The Outer Limits (original TV episodes part 3)

“There is nothing wrong with your television set. Do not attempt to adjust the picture. We are controlling transmission. We control the horizontal, we control the vertical. For the next hour, sit quietly and we will control what you see and hear. You are about to participate in a great adventure. You are about to experience the awe and mystery which reaches from the inner mind to…The Outer Limits.”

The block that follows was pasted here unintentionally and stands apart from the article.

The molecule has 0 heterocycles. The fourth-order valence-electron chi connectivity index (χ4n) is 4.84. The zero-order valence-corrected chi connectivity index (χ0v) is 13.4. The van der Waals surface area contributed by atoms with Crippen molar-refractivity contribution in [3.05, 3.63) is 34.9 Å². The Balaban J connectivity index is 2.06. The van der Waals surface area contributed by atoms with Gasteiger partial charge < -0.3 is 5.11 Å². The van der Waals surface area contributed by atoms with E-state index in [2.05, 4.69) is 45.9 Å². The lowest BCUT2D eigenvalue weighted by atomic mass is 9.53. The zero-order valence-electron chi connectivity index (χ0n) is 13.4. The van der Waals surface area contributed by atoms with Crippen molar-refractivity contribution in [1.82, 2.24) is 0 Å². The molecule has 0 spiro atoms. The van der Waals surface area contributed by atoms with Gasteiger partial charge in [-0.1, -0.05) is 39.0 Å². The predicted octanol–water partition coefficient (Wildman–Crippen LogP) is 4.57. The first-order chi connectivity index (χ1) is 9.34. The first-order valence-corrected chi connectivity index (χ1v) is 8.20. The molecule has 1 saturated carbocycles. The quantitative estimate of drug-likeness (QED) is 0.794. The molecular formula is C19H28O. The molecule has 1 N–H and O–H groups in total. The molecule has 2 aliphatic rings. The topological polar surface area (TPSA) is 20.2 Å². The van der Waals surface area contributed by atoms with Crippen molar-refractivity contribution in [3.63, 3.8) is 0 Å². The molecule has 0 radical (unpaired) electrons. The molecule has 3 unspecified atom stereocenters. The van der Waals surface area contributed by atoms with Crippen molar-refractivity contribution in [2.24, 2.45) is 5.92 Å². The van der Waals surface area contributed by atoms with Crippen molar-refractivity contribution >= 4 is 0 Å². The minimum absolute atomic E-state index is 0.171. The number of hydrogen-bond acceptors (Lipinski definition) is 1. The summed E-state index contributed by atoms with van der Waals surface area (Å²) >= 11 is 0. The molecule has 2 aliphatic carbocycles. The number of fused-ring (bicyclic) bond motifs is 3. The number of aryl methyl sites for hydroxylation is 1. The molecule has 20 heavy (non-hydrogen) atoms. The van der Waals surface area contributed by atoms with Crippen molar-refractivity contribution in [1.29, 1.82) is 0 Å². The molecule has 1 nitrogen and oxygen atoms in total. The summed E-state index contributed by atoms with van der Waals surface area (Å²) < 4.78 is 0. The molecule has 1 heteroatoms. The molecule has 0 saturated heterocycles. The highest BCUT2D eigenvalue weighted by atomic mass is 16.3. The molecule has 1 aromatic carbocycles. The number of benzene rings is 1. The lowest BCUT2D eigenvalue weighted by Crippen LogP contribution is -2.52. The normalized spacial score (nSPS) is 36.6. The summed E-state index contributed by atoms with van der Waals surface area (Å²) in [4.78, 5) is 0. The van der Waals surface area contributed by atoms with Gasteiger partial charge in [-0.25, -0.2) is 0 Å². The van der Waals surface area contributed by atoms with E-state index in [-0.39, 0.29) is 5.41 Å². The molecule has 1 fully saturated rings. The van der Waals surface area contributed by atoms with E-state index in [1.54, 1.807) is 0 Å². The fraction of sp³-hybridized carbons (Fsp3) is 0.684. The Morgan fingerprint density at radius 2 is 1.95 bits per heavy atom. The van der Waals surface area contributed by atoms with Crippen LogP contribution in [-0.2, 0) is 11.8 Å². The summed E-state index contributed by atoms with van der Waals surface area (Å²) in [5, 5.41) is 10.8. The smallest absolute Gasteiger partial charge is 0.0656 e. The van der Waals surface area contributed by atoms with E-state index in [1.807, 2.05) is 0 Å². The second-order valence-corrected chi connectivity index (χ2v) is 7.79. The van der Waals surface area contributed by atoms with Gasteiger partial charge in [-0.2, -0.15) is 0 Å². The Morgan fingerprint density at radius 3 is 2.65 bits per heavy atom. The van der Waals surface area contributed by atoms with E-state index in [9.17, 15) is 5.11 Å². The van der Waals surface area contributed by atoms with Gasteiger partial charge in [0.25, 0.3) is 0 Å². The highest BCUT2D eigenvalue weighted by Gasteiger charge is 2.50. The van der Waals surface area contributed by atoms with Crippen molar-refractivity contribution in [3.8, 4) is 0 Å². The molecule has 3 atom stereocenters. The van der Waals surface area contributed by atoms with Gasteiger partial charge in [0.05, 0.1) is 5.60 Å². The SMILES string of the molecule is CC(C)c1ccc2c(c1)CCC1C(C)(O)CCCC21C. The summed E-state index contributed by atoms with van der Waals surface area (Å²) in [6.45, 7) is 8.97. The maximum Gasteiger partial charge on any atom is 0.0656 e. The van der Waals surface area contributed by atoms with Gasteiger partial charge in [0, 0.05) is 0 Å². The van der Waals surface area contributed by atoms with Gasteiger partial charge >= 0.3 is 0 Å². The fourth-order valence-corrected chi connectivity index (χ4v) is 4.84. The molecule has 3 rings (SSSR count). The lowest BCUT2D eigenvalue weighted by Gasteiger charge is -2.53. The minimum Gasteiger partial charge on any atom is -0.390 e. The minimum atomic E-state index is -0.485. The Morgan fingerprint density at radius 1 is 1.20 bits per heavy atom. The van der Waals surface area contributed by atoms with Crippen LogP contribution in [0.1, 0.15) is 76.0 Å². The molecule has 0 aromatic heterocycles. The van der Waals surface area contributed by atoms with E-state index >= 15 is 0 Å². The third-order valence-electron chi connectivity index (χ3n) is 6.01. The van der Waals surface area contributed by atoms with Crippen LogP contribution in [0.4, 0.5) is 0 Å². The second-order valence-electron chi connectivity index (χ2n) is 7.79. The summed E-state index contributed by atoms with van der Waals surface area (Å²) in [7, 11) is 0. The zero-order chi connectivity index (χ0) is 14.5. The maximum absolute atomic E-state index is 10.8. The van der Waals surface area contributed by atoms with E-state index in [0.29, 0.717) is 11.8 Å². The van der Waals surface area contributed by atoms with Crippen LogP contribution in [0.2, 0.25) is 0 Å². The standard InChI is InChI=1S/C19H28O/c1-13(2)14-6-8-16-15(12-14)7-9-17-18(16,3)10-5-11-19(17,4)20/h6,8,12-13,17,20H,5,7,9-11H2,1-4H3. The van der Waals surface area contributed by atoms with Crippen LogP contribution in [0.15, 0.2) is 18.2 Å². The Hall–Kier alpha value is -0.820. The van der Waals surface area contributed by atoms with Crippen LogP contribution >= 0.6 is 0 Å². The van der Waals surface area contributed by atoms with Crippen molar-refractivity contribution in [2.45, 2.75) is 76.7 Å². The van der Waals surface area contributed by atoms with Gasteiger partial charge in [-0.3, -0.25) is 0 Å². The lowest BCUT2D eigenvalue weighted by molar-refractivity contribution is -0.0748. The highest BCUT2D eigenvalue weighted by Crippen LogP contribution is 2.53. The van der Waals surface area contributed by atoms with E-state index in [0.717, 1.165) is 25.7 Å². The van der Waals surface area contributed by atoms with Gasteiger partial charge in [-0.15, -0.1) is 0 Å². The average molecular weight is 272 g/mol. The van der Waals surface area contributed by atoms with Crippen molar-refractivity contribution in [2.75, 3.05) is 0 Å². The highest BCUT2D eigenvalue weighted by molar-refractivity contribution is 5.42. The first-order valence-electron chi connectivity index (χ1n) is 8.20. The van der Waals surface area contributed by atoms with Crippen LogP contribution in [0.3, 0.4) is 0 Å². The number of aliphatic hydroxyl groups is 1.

#20 THE BELLERO SHIELD directed by John Brahm from a script by Joseph Stefano, Lou Morheim and Arthur Leo Zagat. Dedicated scientist Richard Bellero Junior (Martin Landau) is working on experiments involving sending laser beams into outer space. His father, Richard Bellero Senior (Neil Hamilton), believes his son isn’t strong enough to take over the Bellero business empire. Meanwhile, Richard’s wife Judith (Sally Kellerman) has more than enough ambition for the two of them. Due to a freak accident, Richard’s laser reels in a peaceful being (John Hoyt) from another dimension who carries a small device projects a shield that no force can penetrate. The alien wants to learn all about Earth and Richard cooperates, but Judith sees the alien and its shield device as a means to power. While Richard is away, Judith tricks the alien into deactivating his shield then shoots the alien to prevent him from leaving. She removes the hand-held device but fails to notice it was connected to a vein of the alien, whose bodily fluid is the key to operating the device. Thus begins Judith’s downfall. During a demonstration she raises the shield but unable to take it down, becoming trapped inside it. The alien, believed dead, is revived and comes to her rescue to lower the shield before dying, by using its own blood to open it. Judith is driven insane with the guilt of killing the alien that only thought of helping her, and believes herself to be still trapped within the shield as the episode ends. Joseph Stefano and Lou Morheim wrote a captivating tale that encompasses a wide spectrum of behaviour: wonder, betrayal, innocence, deception and poetic justice. It also features some of the best dialogue in the show’s history, fine performances from all involved and a riveting score from Dominic Frontiere. The plot of an easily controlled man and his ambitious wife has parallels with William Shakespeare‘s Macbeth, and the analogy is made clear with the line, “Lust is what becomes of an aspiration when it is allowed to grow and become ambition.” Many UFO skeptics point to this episode to explain the grey aliens seen by Betty Hill and Barney Hill during their famous abduction in 1961. Under hypnosis, Barney’s memories were influenced by The Bellero Shield, which was broadcast only twelve days before Barney’s first hypnotic session. The episode features an extraterrestrial with large ‘wraparound’ eyes who says, “In all the universes, in all the unities beyond the universes, all who have eyes have eyes that speak.” When Betty was asked about The Outer Limits, she insisted she had never heard of the show.